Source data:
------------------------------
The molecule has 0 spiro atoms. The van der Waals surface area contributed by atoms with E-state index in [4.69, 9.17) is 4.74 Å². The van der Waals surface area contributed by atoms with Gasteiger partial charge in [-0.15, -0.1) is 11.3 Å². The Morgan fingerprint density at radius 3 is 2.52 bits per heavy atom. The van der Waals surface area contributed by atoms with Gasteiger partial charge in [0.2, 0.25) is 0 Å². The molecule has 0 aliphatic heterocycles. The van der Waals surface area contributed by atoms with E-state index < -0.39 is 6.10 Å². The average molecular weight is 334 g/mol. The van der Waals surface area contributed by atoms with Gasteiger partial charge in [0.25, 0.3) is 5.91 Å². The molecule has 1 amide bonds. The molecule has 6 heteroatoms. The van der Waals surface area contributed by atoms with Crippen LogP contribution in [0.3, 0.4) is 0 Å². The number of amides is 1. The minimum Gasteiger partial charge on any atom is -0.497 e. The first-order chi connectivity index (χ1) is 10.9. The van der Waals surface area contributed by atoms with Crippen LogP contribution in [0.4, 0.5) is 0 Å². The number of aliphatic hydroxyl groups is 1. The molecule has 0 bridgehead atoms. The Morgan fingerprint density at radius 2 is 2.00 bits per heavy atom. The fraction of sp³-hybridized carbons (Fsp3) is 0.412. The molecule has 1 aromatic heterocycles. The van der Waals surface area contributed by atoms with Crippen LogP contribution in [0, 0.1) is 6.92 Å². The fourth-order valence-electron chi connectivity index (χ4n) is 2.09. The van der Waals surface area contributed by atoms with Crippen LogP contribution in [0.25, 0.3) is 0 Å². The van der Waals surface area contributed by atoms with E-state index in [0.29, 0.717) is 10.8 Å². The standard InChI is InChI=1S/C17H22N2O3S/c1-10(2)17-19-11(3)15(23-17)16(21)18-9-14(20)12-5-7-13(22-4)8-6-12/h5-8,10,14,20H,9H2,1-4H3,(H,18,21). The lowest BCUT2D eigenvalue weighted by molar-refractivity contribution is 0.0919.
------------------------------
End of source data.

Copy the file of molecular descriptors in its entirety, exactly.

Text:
The molecule has 0 spiro atoms. The van der Waals surface area contributed by atoms with E-state index in [4.69, 9.17) is 4.74 Å². The van der Waals surface area contributed by atoms with Gasteiger partial charge in [-0.15, -0.1) is 11.3 Å². The Morgan fingerprint density at radius 3 is 2.52 bits per heavy atom. The van der Waals surface area contributed by atoms with Gasteiger partial charge in [0.2, 0.25) is 0 Å². The molecule has 0 aliphatic heterocycles. The van der Waals surface area contributed by atoms with E-state index < -0.39 is 6.10 Å². The average molecular weight is 334 g/mol. The van der Waals surface area contributed by atoms with Gasteiger partial charge in [0.25, 0.3) is 5.91 Å². The molecule has 1 amide bonds. The molecule has 6 heteroatoms. The van der Waals surface area contributed by atoms with Crippen LogP contribution in [0.3, 0.4) is 0 Å². The number of amides is 1. The minimum Gasteiger partial charge on any atom is -0.497 e. The first-order chi connectivity index (χ1) is 10.9. The van der Waals surface area contributed by atoms with Crippen LogP contribution in [0.4, 0.5) is 0 Å². The number of aliphatic hydroxyl groups is 1. The molecule has 0 bridgehead atoms. The Morgan fingerprint density at radius 2 is 2.00 bits per heavy atom. The fraction of sp³-hybridized carbons (Fsp3) is 0.412. The molecule has 1 aromatic heterocycles. The van der Waals surface area contributed by atoms with Crippen LogP contribution in [0, 0.1) is 6.92 Å². The fourth-order valence-electron chi connectivity index (χ4n) is 2.09. The van der Waals surface area contributed by atoms with Crippen LogP contribution in [0.25, 0.3) is 0 Å². The van der Waals surface area contributed by atoms with E-state index in [0.29, 0.717) is 10.8 Å². The standard InChI is InChI=1S/C17H22N2O3S/c1-10(2)17-19-11(3)15(23-17)16(21)18-9-14(20)12-5-7-13(22-4)8-6-12/h5-8,10,14,20H,9H2,1-4H3,(H,18,21). The lowest BCUT2D eigenvalue weighted by molar-refractivity contribution is 0.0919.